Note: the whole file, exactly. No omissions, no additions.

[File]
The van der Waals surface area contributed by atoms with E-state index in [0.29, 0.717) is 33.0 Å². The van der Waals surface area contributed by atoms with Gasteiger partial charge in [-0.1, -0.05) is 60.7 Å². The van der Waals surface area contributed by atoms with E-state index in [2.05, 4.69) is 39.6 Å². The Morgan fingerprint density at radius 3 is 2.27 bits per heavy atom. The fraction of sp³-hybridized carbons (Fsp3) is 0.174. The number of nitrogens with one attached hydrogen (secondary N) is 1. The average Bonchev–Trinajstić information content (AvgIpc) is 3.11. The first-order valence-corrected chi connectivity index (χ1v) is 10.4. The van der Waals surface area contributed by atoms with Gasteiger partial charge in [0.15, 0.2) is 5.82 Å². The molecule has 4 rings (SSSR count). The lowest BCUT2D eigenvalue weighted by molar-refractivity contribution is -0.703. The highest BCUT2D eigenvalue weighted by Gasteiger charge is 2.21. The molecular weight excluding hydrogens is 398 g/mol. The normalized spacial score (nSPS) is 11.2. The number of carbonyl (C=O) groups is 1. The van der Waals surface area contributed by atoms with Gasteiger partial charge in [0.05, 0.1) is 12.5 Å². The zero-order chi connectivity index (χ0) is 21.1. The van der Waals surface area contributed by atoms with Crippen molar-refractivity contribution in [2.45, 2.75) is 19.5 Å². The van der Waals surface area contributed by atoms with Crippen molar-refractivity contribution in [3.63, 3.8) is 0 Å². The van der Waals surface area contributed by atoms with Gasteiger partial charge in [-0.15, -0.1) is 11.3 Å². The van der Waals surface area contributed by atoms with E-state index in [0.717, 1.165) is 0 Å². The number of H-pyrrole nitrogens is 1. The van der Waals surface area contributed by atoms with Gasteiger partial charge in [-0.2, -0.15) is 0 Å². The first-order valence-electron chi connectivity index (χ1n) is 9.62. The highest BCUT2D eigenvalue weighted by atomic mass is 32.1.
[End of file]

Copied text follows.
The van der Waals surface area contributed by atoms with E-state index in [0.29, 0.717) is 33.0 Å². The van der Waals surface area contributed by atoms with Gasteiger partial charge in [-0.1, -0.05) is 60.7 Å². The van der Waals surface area contributed by atoms with E-state index in [2.05, 4.69) is 39.6 Å². The Morgan fingerprint density at radius 3 is 2.27 bits per heavy atom. The fraction of sp³-hybridized carbons (Fsp3) is 0.174. The number of nitrogens with one attached hydrogen (secondary N) is 1. The average Bonchev–Trinajstić information content (AvgIpc) is 3.11. The first-order valence-corrected chi connectivity index (χ1v) is 10.4. The van der Waals surface area contributed by atoms with Gasteiger partial charge in [0.15, 0.2) is 5.82 Å². The molecule has 4 rings (SSSR count). The lowest BCUT2D eigenvalue weighted by molar-refractivity contribution is -0.703. The highest BCUT2D eigenvalue weighted by Gasteiger charge is 2.21. The molecular weight excluding hydrogens is 398 g/mol. The normalized spacial score (nSPS) is 11.2. The number of carbonyl (C=O) groups is 1. The van der Waals surface area contributed by atoms with Gasteiger partial charge in [0.05, 0.1) is 12.5 Å². The zero-order chi connectivity index (χ0) is 21.1. The van der Waals surface area contributed by atoms with Crippen molar-refractivity contribution in [2.45, 2.75) is 19.5 Å². The van der Waals surface area contributed by atoms with Crippen molar-refractivity contribution in [3.63, 3.8) is 0 Å². The van der Waals surface area contributed by atoms with Gasteiger partial charge in [-0.15, -0.1) is 11.3 Å². The van der Waals surface area contributed by atoms with E-state index in [0.717, 1.165) is 0 Å². The number of H-pyrrole nitrogens is 1. The van der Waals surface area contributed by atoms with Gasteiger partial charge in [-0.2, -0.15) is 0 Å². The first-order valence-electron chi connectivity index (χ1n) is 9.62. The highest BCUT2D eigenvalue weighted by atomic mass is 32.1.